Russia has broken the stalemate in Ukraine: Former US Defense secretary

The Russian military has broken the stalemate in the Ukraine war, Robert Gates, former CIA director and secretary of Defense, said Wednesday, following Moscow’s successful push to take the front-line city of Avdiivka.

“It’s no longer a stalemate. The Russians have regained momentum,” Gates told The Washington Post’s David Ignatius in a streaming interview. “Everything I’m reading is that the Russians are on the offensive along the 600-mile front.”

Russia has suffered staggering losses in the war, he noted, but with Ukraine now confronting artillery shortages due to flagging U.S. support, “the Russians are feeling that the tides have turned, and while there is much to be done, the initiative has passed to them,” Gates said.

“They have more and more supplies coming in — I’ve read that for every artillery shell fired by Ukrainian forces, the Russians fire 10,” he added.

Russian officials announced Monday that its forces finalized their capture of the key Ukrainian city of Avdiivka after taking full control of the city’s large coke plant. The costly operation marked Russia’s first major victory in months, and its most significant gain since taking nearby Bakhmut last spring.

President Biden pinned the blame for Ukraine battlefield losses directly on House Republicans, who have refused to back additional aid to Kyiv without major immigration reform.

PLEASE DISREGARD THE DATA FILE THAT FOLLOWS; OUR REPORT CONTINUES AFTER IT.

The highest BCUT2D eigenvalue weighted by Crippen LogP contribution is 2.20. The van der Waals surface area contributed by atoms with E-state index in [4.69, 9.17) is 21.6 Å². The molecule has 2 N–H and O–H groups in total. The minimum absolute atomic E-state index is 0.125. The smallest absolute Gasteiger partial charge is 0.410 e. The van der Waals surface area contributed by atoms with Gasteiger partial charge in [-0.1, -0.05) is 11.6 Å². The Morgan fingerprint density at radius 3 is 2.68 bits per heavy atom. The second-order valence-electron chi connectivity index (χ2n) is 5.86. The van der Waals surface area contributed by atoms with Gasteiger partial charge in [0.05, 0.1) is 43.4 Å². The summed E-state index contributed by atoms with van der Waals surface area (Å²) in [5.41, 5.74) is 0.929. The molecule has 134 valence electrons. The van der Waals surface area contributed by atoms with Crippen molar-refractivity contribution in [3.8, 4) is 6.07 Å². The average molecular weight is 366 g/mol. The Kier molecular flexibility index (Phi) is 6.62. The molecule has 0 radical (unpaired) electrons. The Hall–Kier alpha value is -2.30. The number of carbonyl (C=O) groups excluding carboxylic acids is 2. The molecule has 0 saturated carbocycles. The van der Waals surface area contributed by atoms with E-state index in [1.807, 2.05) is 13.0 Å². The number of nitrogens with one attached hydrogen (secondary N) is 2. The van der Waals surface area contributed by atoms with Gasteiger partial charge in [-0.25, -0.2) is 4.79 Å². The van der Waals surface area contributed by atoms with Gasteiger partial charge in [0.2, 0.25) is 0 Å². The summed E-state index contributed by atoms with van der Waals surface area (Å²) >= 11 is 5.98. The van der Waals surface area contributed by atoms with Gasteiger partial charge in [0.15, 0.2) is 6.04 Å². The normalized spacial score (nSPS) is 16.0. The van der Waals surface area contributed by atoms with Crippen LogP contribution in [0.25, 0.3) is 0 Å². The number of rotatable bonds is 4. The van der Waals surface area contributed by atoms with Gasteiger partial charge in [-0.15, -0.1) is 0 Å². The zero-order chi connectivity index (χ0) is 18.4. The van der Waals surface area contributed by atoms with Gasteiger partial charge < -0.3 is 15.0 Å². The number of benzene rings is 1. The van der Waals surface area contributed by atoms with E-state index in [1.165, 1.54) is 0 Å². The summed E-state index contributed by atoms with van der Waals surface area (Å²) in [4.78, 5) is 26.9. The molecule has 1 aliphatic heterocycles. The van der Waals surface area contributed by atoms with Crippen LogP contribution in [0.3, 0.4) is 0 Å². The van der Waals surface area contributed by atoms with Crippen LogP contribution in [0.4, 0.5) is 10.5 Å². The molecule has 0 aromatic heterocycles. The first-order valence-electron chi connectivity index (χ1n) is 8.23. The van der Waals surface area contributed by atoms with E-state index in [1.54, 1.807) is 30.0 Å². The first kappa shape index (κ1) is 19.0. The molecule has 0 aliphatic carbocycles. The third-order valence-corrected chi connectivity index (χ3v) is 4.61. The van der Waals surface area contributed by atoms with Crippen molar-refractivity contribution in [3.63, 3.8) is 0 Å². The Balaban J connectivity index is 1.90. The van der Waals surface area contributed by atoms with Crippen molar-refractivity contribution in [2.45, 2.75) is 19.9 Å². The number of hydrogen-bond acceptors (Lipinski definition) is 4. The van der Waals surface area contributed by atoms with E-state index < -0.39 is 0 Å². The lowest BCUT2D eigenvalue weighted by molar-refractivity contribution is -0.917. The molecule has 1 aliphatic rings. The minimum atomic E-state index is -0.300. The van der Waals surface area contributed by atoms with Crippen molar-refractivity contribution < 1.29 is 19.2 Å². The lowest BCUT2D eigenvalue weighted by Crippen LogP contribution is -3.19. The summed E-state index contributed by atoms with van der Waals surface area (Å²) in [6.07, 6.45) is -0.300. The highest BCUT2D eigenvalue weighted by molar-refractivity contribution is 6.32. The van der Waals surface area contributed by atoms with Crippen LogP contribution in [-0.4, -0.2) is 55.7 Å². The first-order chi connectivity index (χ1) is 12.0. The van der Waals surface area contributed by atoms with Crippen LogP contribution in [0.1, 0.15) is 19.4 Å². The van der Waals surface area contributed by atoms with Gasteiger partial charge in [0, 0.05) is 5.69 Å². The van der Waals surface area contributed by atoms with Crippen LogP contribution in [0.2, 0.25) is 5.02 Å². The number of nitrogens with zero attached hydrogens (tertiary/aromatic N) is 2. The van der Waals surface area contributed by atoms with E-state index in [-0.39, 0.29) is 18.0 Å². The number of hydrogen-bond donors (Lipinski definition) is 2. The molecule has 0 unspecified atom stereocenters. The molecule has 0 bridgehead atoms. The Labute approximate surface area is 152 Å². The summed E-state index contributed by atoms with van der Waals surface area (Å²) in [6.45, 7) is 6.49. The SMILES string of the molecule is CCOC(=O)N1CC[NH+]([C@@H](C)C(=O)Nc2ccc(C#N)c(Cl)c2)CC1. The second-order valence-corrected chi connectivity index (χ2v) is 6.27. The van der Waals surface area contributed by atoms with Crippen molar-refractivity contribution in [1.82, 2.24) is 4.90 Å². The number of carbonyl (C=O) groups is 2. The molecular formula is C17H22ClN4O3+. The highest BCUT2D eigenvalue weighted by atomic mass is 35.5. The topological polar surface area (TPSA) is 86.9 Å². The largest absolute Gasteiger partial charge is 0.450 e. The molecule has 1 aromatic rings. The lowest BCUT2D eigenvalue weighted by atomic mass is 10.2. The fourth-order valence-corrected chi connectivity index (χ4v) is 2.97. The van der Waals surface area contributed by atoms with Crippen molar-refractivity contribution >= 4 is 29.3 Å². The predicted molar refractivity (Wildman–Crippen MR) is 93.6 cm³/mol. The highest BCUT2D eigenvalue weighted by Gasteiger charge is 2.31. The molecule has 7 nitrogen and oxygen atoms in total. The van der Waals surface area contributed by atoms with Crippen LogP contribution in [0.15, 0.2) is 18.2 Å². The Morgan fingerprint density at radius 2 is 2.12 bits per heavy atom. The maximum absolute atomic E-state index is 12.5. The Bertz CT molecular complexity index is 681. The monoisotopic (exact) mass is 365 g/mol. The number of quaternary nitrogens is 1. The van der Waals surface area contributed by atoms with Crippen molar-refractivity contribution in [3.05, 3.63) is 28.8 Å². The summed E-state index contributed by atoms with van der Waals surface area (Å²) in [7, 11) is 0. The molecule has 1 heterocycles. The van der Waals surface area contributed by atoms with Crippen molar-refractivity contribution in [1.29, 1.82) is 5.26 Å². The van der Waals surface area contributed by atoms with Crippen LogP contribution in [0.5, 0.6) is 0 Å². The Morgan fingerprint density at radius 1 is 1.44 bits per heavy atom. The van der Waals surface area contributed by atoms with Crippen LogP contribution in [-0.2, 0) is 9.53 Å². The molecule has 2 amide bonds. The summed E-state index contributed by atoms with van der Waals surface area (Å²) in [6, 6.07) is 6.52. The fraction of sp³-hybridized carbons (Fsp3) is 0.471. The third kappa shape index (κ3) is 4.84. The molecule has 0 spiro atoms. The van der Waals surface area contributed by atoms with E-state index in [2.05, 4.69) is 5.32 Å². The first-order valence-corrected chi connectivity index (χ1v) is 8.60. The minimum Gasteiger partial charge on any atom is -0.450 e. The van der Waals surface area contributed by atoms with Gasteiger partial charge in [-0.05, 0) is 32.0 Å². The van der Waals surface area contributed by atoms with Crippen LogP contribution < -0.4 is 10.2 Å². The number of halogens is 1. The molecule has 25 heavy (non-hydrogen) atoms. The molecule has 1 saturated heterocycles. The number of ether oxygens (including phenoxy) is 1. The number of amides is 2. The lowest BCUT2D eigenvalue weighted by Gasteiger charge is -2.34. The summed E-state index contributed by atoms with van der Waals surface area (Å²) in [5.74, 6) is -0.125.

Gates noted that European allies in NATO, “who we so often criticize,” have stepped up their support to Ukraine, but lack the ability to immediately send weapons. Production timelines will see NATO support reach the battlefield in 2025, he estimated.

Right now, “the only real military lifeline comes from the United States. And as we all know, that is, shall we say, on pause right now,” he said.

Aid to Ukraine still lingers in the House, where Speaker Mike Johnson (R-La.) is caught between moderates who support Ukraine and far-right members who oppose it without major concessions from Democrats on the border.

Gates called out Congress specifically for being too slow on approving key battlefield capabilities throughout the war, such as missile systems that have allowed strikes against Russian-occupied Crimea, which he called a “no-brainer.”

“Congress will debate for a year or more whether to send the Ukrainians tanks, and after a year, they’ll send tanks,” he said. These weapons could have arrived “a year and a half” earlier, and their delay has restrained Ukraine’s abilities, he said.

The timing of the current aid package — Biden requested a $60 billion supplemental, which was part of a bipartisan Senate package passed earlier this month — is going to be a determining factor in Ukraine’s survival against a revived Russian offensive in 2024, Gates said.

“One of the main values of the package of assistance that’s on the Hill right now, is it would provide Ukraine with significant air-defense capacity, and the wherewithal to establish a strong defensive barrier so they don’t lose any more territory,” Gates said.

Passing the package would send a message to Russia that “they’re not going to be successful in achieving their goals,” a necessary step toward a cease-fire, rebuilding Ukraine and its eventual induction into NATO, he added.

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